Review: Independent Art Fair Combines Less Is More and Growth
March 5, 2015
By Holland Cotter
Six years ago, when it started out, the art fair called Independent really was sort of that. It had a cool guerrilla buzz. In the former Dia headquarters on West 22nd Street in Chelsea, it was tiny compared with the cattle-call Armory Show. More rebelliously, admission was free. And the look was new. Instead of booths the size of stockyard stalls, there were wide-open prairies of exhibition space on all three floors. Within these democratic vistas, you could hardly tell where one gallery ended and another began.
Democracy is fine and independence is fun, but they don’t pay for the farm, so things changed. Now there’s an entry fee ($20) and many more partition walls than there were of yore, enough so that some gallery spaces are all but self-enclosed. Despite such bows to convention, though, one thing is the same: Independent still feels more like an art experience than a shopping experience, and that sets it apart from the competition.
What accounts for the atmosphere? For one thing, less-is-more is the prevailing style. Sparsely hung spaces at least suggest that you’re looking at art, not inventory. Traces of neighborliness linger on. You have to pass through galleries to get to others, which means you see pretty much everything in the show whether you mean to or not.
The relatively relaxed and uncompetitive vibe encourages a degree of visual subtlety. The black- on-black North Atlantic landscape paintings of Silke Otto-Knapp at Gavin Brown’s Enterprise, for example, might have been swallowed up on the Piers: Here they do just fine. So do the abstract, delicately detailed sculptures of the young Los Angeles artist Matt Paweski at Herald St., one of six London galleries this year.
Possibly the geographic breakdown of the fair’s 50 participants might make a revealing study in art fair demographics. New York, of course, dominates, but Berlin, with 11 galleries, comes in a strong runner-up. Is it significant that Los Angeles has only three galleries and Mexico City the same? Or that no African, Asian or Australian galleries are in the mix at all? To my eye, at least, such statistics mean little, since, in an era of global pluralism, everything here could come from almost anywhere within a Euro-American sphere. This gives Independent a somewhat clubby look — there may be galleries from 14 countries, but everyone speaks the same visual language — which is the not-so-fabulous flip side of neighborliness.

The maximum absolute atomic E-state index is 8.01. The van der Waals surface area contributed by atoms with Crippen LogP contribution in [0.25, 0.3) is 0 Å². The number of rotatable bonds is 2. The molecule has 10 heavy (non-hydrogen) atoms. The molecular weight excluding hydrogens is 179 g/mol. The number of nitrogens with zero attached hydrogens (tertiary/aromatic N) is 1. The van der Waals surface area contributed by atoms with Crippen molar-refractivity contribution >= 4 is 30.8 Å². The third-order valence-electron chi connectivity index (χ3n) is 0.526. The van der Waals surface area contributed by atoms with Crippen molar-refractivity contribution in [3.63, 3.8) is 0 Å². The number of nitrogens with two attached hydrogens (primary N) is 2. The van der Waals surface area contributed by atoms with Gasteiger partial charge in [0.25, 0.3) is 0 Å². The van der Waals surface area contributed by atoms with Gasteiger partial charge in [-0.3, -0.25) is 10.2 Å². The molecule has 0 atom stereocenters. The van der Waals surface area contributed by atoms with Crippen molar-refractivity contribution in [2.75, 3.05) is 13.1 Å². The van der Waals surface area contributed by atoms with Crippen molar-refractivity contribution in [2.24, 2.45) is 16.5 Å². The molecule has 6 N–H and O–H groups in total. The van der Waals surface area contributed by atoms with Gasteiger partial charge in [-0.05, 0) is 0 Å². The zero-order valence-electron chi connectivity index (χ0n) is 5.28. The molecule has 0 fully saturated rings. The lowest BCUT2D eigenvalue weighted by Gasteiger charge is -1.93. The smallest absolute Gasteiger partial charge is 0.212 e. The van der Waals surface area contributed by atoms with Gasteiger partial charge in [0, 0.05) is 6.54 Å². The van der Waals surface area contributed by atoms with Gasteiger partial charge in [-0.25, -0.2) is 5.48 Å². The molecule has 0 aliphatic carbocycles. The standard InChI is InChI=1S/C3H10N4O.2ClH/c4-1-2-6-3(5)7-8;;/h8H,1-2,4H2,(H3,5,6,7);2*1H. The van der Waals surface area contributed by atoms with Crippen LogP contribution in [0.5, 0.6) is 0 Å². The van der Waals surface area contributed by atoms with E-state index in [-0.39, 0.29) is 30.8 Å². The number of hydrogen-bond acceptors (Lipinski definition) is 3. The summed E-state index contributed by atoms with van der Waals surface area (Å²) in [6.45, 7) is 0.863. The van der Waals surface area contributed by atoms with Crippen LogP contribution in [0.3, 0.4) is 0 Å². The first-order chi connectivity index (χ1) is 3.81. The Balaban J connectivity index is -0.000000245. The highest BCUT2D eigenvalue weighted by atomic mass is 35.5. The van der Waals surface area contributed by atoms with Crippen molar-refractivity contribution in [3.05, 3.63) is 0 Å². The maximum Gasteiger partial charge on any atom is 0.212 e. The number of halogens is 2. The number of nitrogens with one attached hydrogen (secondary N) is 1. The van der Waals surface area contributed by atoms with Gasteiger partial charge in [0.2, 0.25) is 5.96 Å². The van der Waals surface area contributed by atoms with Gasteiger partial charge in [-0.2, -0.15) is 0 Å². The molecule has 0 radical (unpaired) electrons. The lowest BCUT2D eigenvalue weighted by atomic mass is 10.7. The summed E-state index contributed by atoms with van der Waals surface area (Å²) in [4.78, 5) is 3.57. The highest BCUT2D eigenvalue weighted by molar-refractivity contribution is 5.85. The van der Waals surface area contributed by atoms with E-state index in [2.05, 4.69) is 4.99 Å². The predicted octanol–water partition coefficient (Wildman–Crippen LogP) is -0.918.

Anyway, in the end you’ll come away with memories of what you liked best (or least), some of it familiar, some not. On the second floor, JTT, a young gallery from the Lower East Side — and one of 16 first-time Independent exhibitors — opens the show on a solid, no-nonsense note with a beaconlike sculpture made from a truck tire balanced on a column of stones by Charles Harlan. Nearby, Elizabeth Dee, who founded the fair with Darren Flook, has strong pieces by three veteran artists Mac Adams, John Giorno and Julia Wachtel. And the Box, from Los Angeles, highlights 1960s work — tiny, vaguely sinister assemblages of seashells, broken dolls and severed bird wings — by Barbara T. Smith, an early West Coast feminist artist who should be far better known in New York than she is.
Further on, at Canada, another undersung figure, the conceptualist painter Gerald Ferguson, who taught at the Nova Scotia College of Art and Design for decades and committed suicide in 2009, has what amounts to a full-fledged show of late abstract landscapes done in black house paint on plain canvas. Galeria Agustina Ferreyra Gallery, from San Juan, Puerto Rico, goes for high color and high energy in a wraparound installation of paintings by Adriana Minoliti, from Buenos Aires. Closer to home — Greenpoint, Brooklyn — Real Fine Arts, a stimulating place, mixes intensely marketable abstract painting (Jon Pestoni, Ned Vena) with more interestingly kooky and no doubt harder to sell sculpture: a life-size, purple, faux-fur Cookie Monster-ish figure by Stefan Tcherepnin and bust-length heads combining alpaca wool, metal spikes and “nonorganic garbage” by Mathieu Malouf.